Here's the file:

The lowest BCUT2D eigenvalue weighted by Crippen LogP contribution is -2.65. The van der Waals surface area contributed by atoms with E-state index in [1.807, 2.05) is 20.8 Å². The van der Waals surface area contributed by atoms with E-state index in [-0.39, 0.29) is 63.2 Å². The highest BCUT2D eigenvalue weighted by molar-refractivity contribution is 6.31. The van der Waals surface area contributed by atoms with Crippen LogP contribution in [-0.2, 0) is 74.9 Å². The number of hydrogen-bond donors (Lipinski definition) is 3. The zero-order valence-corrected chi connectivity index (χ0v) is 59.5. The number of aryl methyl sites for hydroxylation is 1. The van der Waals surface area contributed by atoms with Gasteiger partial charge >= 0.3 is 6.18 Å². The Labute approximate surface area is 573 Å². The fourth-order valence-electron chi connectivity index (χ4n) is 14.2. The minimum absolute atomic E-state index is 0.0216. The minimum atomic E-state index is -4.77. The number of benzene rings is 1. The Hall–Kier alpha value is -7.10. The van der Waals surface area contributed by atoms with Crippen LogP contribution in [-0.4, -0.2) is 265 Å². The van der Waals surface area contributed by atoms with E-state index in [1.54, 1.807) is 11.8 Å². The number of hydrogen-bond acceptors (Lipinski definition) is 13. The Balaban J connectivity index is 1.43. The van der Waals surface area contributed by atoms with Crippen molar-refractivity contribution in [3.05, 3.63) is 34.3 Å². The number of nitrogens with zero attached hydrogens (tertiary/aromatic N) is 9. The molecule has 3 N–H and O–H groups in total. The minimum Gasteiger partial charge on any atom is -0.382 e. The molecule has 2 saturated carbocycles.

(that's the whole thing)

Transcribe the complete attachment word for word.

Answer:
The lowest BCUT2D eigenvalue weighted by Crippen LogP contribution is -2.65. The van der Waals surface area contributed by atoms with E-state index in [1.807, 2.05) is 20.8 Å². The van der Waals surface area contributed by atoms with E-state index in [-0.39, 0.29) is 63.2 Å². The highest BCUT2D eigenvalue weighted by molar-refractivity contribution is 6.31. The van der Waals surface area contributed by atoms with Crippen LogP contribution in [-0.2, 0) is 74.9 Å². The number of hydrogen-bond donors (Lipinski definition) is 3. The zero-order valence-corrected chi connectivity index (χ0v) is 59.5. The number of aryl methyl sites for hydroxylation is 1. The van der Waals surface area contributed by atoms with Gasteiger partial charge >= 0.3 is 6.18 Å². The Labute approximate surface area is 573 Å². The fourth-order valence-electron chi connectivity index (χ4n) is 14.2. The minimum absolute atomic E-state index is 0.0216. The minimum atomic E-state index is -4.77. The number of benzene rings is 1. The Hall–Kier alpha value is -7.10. The van der Waals surface area contributed by atoms with Crippen LogP contribution in [-0.4, -0.2) is 265 Å². The van der Waals surface area contributed by atoms with E-state index in [1.54, 1.807) is 11.8 Å². The number of hydrogen-bond acceptors (Lipinski definition) is 13. The Balaban J connectivity index is 1.43. The van der Waals surface area contributed by atoms with Crippen molar-refractivity contribution in [3.05, 3.63) is 34.3 Å². The number of nitrogens with zero attached hydrogens (tertiary/aromatic N) is 9. The molecule has 3 N–H and O–H groups in total. The minimum Gasteiger partial charge on any atom is -0.382 e. The molecule has 2 saturated carbocycles.